1. Create time for a ‘Creative Hour’ where you turn off all external distractions, gather your thoughts, settle into what you want to achieve for the day and bring your full attention to the tasks at hand. Perhaps you don’t need an hour – do what works for you.

2. Make time for regular breaks – get outside if you can and go for a walk around the block. It can transform your mindset and bring inspiration, focus, and insights.

3. Practice “active listening”. When we focus on listening fully to what the other person is saying we have to be present. Go into conversations with clients/potential clients/stakeholders with an open mind, trusting your intuition to guide you to say or do the best thing.

The benefits of all this on your business will be reduced stress, more time to think about your business and making decisions from a place of wisdom and authenticity, and strong working relationships with those you do business with and the clients you serve.

Read more HERE

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Blogs & Op-eds

#Winning by Dr. Deborah Tillman

Jae Alan



For too many of us, perception has become reality, but perception is not always the TRUTH. The emergence of social media has afforded people the opportunity to become professionals at making their lives look like an awesome photo album of sheer perfection. We are bombarded with images of flawless faces, powerful positions, remarkable relationships and astounding abundance. All of which is wonderful and harmless if countless hours weren’t spent comparing and critiquing our lives based off of the “appearance” of someone else’s. We are not always the people we pretend to be which serves no purpose of showing the world what #Winning really means. Let me be transparent, it would seem in 2013,
I was #Winning. Founder and CEO of three schools serving over 300 children and families, the host of a Lifetime Television show America’s Supernanny, speaking and traveling all over the world and married for over two decades. However, the reality was within three years, I had to give up two schools, a show, and a 25-year marriage that left me with the broken pieces. But somebody said, broken pieces can still color. I have learned that #Winning is less about what we “get” in life and more about our ability to “give up” what we think serves our soul in order to “gain” life more abundantly.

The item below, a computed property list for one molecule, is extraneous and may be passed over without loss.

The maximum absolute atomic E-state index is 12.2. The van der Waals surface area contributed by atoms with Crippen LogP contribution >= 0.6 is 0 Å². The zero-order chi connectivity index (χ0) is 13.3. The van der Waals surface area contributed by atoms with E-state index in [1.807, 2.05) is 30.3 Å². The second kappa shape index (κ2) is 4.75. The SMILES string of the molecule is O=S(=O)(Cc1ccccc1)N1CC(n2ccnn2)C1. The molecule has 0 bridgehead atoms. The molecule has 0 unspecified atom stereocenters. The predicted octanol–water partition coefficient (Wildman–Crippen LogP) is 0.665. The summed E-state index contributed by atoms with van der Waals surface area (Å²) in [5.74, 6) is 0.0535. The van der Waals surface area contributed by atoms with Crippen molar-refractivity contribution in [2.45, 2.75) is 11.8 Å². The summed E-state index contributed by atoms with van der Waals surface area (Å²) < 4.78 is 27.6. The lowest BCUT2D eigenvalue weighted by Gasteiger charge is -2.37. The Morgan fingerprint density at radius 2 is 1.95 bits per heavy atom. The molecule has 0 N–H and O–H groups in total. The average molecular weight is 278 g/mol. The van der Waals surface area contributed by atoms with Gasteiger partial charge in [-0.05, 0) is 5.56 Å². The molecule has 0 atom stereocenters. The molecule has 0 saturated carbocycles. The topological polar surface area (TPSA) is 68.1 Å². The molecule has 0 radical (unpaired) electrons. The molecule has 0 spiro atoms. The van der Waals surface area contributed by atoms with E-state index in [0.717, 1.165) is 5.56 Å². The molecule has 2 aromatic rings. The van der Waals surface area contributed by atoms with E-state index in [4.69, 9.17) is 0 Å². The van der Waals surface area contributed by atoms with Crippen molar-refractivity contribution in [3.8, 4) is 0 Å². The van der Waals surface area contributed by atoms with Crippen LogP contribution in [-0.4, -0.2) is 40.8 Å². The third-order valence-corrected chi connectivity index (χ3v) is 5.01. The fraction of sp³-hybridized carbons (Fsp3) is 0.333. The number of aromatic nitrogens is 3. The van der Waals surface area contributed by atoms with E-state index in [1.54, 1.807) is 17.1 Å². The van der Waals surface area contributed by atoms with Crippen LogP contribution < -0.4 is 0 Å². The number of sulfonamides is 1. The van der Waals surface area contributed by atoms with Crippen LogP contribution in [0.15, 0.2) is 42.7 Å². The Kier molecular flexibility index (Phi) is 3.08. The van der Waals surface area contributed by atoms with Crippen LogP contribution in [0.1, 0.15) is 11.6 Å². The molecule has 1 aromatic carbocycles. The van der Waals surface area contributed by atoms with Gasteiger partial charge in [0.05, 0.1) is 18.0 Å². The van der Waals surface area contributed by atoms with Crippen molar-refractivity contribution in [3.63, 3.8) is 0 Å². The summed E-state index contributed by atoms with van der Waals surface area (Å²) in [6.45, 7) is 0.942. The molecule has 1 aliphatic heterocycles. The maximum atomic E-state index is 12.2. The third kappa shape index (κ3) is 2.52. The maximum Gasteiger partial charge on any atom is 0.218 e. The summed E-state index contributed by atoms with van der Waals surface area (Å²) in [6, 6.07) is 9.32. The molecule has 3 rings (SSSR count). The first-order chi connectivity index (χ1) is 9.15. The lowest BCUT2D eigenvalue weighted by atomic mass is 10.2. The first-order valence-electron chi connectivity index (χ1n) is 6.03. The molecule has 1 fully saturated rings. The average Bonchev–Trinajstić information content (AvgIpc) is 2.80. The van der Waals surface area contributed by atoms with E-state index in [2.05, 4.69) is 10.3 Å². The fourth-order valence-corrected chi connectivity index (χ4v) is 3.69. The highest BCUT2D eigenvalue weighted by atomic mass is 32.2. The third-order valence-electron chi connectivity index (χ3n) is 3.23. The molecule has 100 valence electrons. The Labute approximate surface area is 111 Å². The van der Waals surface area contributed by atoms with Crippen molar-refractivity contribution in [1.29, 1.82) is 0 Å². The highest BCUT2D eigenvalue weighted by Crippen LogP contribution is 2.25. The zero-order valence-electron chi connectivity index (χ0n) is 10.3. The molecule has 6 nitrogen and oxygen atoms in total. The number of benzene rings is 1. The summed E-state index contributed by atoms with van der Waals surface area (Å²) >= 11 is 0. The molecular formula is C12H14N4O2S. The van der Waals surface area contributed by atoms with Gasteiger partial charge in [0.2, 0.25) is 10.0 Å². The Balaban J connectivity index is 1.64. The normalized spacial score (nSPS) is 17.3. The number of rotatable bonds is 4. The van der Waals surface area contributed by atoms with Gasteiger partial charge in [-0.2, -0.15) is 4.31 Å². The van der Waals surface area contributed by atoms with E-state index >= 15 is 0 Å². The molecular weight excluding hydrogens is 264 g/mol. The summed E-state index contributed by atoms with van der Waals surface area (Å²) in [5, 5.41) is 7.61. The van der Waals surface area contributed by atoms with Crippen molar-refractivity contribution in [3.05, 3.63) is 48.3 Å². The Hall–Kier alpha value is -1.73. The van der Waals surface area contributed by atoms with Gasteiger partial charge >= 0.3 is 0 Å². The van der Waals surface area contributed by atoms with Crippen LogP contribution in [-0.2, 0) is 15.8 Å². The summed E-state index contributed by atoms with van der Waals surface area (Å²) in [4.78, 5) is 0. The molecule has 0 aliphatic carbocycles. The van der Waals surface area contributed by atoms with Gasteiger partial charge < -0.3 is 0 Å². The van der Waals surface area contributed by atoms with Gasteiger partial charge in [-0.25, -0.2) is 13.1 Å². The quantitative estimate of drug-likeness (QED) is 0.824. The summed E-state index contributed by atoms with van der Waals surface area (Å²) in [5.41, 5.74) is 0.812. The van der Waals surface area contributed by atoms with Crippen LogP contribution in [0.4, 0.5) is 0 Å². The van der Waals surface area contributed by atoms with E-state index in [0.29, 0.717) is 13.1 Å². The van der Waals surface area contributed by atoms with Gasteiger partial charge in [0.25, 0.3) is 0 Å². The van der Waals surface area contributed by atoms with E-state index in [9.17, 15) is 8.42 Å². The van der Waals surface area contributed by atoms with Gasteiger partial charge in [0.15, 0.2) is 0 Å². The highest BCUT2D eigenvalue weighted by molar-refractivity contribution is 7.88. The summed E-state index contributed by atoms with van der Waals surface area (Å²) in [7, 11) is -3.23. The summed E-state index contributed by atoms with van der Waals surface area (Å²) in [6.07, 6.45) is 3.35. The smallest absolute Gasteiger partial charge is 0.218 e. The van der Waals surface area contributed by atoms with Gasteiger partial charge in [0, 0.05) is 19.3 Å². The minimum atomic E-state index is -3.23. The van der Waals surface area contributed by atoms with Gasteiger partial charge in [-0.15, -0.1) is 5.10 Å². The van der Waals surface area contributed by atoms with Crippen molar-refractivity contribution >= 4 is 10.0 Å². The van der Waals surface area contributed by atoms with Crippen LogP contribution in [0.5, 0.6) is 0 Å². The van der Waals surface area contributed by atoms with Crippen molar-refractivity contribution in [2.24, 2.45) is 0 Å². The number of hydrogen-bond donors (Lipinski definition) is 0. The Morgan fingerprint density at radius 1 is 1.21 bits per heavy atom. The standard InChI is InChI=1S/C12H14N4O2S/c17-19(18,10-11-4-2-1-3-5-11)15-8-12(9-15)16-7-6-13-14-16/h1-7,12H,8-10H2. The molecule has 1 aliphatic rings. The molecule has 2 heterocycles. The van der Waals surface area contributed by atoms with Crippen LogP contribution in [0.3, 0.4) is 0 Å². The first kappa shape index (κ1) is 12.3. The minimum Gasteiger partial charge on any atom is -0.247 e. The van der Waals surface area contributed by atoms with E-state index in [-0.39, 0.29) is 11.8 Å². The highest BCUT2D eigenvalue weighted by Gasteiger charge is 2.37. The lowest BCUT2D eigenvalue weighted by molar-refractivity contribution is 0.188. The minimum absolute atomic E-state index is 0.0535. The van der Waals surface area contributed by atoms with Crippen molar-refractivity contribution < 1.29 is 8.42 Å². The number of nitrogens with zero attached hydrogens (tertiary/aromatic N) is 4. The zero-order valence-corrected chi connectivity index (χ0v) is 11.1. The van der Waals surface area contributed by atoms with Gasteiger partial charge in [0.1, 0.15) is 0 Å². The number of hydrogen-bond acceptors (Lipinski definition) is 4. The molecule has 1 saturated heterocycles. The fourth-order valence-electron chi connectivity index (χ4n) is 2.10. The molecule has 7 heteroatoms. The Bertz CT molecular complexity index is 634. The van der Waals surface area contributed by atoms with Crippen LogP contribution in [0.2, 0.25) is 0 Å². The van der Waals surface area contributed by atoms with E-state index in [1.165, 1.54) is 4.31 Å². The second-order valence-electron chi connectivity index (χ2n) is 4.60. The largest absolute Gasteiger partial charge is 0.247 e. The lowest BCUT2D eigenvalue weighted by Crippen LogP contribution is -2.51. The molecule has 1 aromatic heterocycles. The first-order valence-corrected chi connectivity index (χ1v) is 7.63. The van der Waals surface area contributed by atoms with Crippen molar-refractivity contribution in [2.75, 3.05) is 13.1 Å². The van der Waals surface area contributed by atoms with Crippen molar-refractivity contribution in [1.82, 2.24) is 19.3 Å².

#Winning requires us to Face Our Fears
Henry Ford said, “one of the greatest discoveries a man makes is to find he can do what he was afraid he couldn’t do. Never allow fear to stop you from being all that God has called you to be. When your knees are knocking, have the courage to do it afraid.
#Winning requires us to Fill our Hearts with Humility
It’s tough to be transparent and open–even those who consider themselves humble don’t want to look like they’ve messed up. But, as human beings we all make mistakes. It is through the lessons of life that we are able to provide value and be a blessing to others. As my Pastor would often say, we can’t heal it until we reveal it.
#Winning requires us to Focus on our Faith
We win when we believe that there is light at the end of a dark tunnel and
continue walking toward it even though we can’t see it understanding that if God brings us to it, He will bring us through it.
Finally, #Winning requires us to Finish Well
Read more HERE

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Blogs & Op-eds

Remembering Dick Gregory: Comedian, Activist, and Entrepreneur

Jae Alan



Iconic comedian and activist Dick Gregory passed away on Saturday at the age of 84. Beginning his career in 1953, Dick Gregory used his comedy to convey his political ideals to white and black audiences alike.

For instance, he spoke for two uninterrupted hours at “Freedom Day” in 1963, which was a rally to drive black voter registration. He also unsuccessfully ran for president of the United States in 1968 as a write-in candidate.

Gregory eventually became a successful entrepreneur. A longtime vegan and healthy eating advocate, many may remember Gregory’s Slim-Safe Bahamian Diet—a meal replacement powder to help with weight loss.

Read more @ Black Enterprise